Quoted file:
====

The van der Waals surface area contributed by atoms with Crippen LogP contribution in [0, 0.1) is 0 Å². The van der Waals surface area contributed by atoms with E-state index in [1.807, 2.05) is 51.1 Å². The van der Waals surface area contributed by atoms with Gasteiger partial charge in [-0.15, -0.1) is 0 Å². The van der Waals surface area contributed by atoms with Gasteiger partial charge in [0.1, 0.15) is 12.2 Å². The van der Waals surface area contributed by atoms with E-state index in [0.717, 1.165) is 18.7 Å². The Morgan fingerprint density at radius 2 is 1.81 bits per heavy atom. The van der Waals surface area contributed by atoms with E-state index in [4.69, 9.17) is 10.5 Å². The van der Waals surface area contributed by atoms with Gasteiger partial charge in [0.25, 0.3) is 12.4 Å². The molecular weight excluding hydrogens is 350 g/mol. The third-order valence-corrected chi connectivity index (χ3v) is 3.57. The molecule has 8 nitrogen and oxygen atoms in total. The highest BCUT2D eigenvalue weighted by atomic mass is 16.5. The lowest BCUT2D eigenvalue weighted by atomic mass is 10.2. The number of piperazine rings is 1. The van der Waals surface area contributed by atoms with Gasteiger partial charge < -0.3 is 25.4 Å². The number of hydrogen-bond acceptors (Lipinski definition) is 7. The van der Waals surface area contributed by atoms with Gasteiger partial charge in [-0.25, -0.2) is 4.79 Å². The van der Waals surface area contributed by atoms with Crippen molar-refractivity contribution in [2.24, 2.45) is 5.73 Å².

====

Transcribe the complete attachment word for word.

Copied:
The van der Waals surface area contributed by atoms with Crippen LogP contribution in [0, 0.1) is 0 Å². The van der Waals surface area contributed by atoms with E-state index in [1.807, 2.05) is 51.1 Å². The van der Waals surface area contributed by atoms with Gasteiger partial charge in [-0.15, -0.1) is 0 Å². The van der Waals surface area contributed by atoms with Gasteiger partial charge in [0.1, 0.15) is 12.2 Å². The van der Waals surface area contributed by atoms with E-state index in [0.717, 1.165) is 18.7 Å². The Morgan fingerprint density at radius 2 is 1.81 bits per heavy atom. The van der Waals surface area contributed by atoms with E-state index in [4.69, 9.17) is 10.5 Å². The van der Waals surface area contributed by atoms with Gasteiger partial charge in [0.25, 0.3) is 12.4 Å². The molecular weight excluding hydrogens is 350 g/mol. The third-order valence-corrected chi connectivity index (χ3v) is 3.57. The molecule has 8 nitrogen and oxygen atoms in total. The highest BCUT2D eigenvalue weighted by atomic mass is 16.5. The lowest BCUT2D eigenvalue weighted by atomic mass is 10.2. The number of piperazine rings is 1. The van der Waals surface area contributed by atoms with Gasteiger partial charge < -0.3 is 25.4 Å². The number of hydrogen-bond acceptors (Lipinski definition) is 7. The van der Waals surface area contributed by atoms with Gasteiger partial charge in [-0.25, -0.2) is 4.79 Å². The van der Waals surface area contributed by atoms with Crippen molar-refractivity contribution in [2.24, 2.45) is 5.73 Å².